registry.namespace( :stuff ) do |ns|
    ns.register( :foo ) {...}
    ns.define.bar {...}
    ns.define! do
      baz {...}
      buf {...}
    end
  end
Because it is so common to immediately define services on the new namespace, there are some convenience methods to make this more… convenient.
  registry.namespace_define!( :stuff ) do
    foo {...}
    bar {...}
    baz {...}
  end

  registry.namespace_define( :more_stuff ) do |b|
    b.blah {...}
    b.argh {...}
    b.hack {...}
  end

The first one, above, creates the namespace and calls Container#define!. The second creates the namespace and calls Container#define. In both cases, the namespace is created immediately, unlike Container#namespace which only creates the namespace when it is first requested.

Lastly, note that namespace’s are just special services. Thus, you can pass options to the namespace methods just as you can with Container#register and friends.

How do I… write log messages?

You can obtain a new logger instance from the :logs and :log_for services. Once you have a logger instance, you can invoke the #debug, #info, #warn, #error, and #fatal methods on the instance to log messages of the corresponding severity.

  logger = registry.logs.get( "a name for my logger" )
  logger.debug "This is a debug message"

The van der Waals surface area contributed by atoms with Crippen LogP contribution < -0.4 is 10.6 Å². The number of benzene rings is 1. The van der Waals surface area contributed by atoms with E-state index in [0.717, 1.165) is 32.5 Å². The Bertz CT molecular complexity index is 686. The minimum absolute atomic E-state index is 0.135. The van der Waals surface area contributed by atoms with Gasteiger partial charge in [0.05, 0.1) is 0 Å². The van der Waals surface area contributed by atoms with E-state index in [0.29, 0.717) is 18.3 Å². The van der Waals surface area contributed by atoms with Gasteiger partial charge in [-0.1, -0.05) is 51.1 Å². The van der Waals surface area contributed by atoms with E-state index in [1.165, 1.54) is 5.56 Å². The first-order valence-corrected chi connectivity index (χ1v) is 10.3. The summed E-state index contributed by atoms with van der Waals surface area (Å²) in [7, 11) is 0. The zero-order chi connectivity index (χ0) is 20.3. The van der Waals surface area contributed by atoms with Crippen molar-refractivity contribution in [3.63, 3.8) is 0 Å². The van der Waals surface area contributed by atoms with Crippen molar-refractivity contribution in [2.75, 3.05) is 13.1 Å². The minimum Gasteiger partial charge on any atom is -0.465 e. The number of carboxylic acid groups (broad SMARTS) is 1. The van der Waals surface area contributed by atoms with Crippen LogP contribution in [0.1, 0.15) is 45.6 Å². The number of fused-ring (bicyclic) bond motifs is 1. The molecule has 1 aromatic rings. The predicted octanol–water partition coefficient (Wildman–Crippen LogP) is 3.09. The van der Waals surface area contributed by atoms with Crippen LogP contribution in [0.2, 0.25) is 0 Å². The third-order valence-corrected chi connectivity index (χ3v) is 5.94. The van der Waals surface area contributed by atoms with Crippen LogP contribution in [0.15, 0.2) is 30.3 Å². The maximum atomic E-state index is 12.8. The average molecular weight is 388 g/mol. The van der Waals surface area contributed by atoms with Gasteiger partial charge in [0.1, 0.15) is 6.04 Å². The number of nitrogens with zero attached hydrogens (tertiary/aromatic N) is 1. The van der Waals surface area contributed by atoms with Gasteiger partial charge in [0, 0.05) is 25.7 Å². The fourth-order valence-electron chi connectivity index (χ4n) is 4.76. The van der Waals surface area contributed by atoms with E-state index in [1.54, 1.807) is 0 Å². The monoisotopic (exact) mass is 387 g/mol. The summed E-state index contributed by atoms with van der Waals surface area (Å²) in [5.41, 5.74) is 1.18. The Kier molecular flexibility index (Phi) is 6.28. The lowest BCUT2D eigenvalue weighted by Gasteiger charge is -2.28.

logger.info "This is an informational message" 
  ...
  logger2 = registry.log_for( "another logger name" )
  ...

The two approaches shown above are identical—the second approach (using the log_for service) is just a convenience for logs.get.

Log messages are written, by default, to a file called “needle.log”, in the same directory that the application was invoked from.

You can also use a logging interceptor to automatically log all external method invocations on a service. This includes method entry and exit, as well as any exceptions that are raised inside the method.

  registry.register( :foo ) { ... }
  registry.intercept( :foo ).with { |r| r.logging_interceptor }

  foo.something
  foo.another_method( 1, 2, 3 )

See the chapter in the User’s Manual about logging for more information on how to use and configure loggers.

How do I… exclude methods from being intercepted?

Only interceptors that explicitly support exclusion of methods can help you here. Fortunately, the LoggingInterceptor is one of them. (If you write your own interceptor and would like similar functionality, see the IncludeExclude module.)